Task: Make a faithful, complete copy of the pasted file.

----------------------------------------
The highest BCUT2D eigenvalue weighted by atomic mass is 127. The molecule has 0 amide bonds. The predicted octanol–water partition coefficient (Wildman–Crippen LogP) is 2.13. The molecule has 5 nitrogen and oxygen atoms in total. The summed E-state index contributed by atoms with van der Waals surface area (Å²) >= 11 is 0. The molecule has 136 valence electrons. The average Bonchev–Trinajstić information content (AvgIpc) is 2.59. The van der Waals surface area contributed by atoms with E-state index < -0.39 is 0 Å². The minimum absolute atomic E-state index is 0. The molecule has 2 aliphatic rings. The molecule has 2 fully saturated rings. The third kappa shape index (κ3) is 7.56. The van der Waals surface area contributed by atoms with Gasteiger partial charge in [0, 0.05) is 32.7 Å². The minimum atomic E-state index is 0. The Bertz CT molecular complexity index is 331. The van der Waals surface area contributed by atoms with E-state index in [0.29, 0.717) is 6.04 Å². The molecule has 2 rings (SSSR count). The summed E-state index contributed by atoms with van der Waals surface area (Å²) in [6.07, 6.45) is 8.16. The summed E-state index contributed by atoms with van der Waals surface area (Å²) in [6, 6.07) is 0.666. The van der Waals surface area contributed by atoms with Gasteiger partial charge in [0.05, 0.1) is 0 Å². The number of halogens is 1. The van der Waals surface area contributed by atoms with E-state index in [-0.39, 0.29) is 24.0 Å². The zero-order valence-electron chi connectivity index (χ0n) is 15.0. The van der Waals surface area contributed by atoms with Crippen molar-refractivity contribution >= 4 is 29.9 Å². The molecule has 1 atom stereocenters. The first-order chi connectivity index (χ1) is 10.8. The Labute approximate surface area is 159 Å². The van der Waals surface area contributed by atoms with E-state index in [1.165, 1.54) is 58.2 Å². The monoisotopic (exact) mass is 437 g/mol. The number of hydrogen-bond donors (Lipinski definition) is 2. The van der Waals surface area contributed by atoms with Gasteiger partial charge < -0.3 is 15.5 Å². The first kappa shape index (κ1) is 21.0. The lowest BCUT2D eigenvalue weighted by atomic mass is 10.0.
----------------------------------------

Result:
The highest BCUT2D eigenvalue weighted by atomic mass is 127. The molecule has 0 amide bonds. The predicted octanol–water partition coefficient (Wildman–Crippen LogP) is 2.13. The molecule has 5 nitrogen and oxygen atoms in total. The summed E-state index contributed by atoms with van der Waals surface area (Å²) >= 11 is 0. The molecule has 136 valence electrons. The average Bonchev–Trinajstić information content (AvgIpc) is 2.59. The van der Waals surface area contributed by atoms with E-state index < -0.39 is 0 Å². The minimum absolute atomic E-state index is 0. The molecule has 2 aliphatic rings. The molecule has 2 fully saturated rings. The third kappa shape index (κ3) is 7.56. The van der Waals surface area contributed by atoms with Gasteiger partial charge in [0, 0.05) is 32.7 Å². The minimum atomic E-state index is 0. The Bertz CT molecular complexity index is 331. The van der Waals surface area contributed by atoms with E-state index in [0.29, 0.717) is 6.04 Å². The molecule has 2 rings (SSSR count). The summed E-state index contributed by atoms with van der Waals surface area (Å²) in [6.07, 6.45) is 8.16. The summed E-state index contributed by atoms with van der Waals surface area (Å²) in [6, 6.07) is 0.666. The van der Waals surface area contributed by atoms with Gasteiger partial charge in [0.05, 0.1) is 0 Å². The number of halogens is 1. The van der Waals surface area contributed by atoms with E-state index in [-0.39, 0.29) is 24.0 Å². The zero-order valence-electron chi connectivity index (χ0n) is 15.0. The van der Waals surface area contributed by atoms with Crippen molar-refractivity contribution >= 4 is 29.9 Å². The molecule has 1 atom stereocenters. The first-order chi connectivity index (χ1) is 10.8. The Labute approximate surface area is 159 Å². The van der Waals surface area contributed by atoms with E-state index in [1.165, 1.54) is 58.2 Å². The monoisotopic (exact) mass is 437 g/mol. The number of hydrogen-bond donors (Lipinski definition) is 2. The van der Waals surface area contributed by atoms with Gasteiger partial charge < -0.3 is 15.5 Å². The first kappa shape index (κ1) is 21.0. The lowest BCUT2D eigenvalue weighted by atomic mass is 10.0.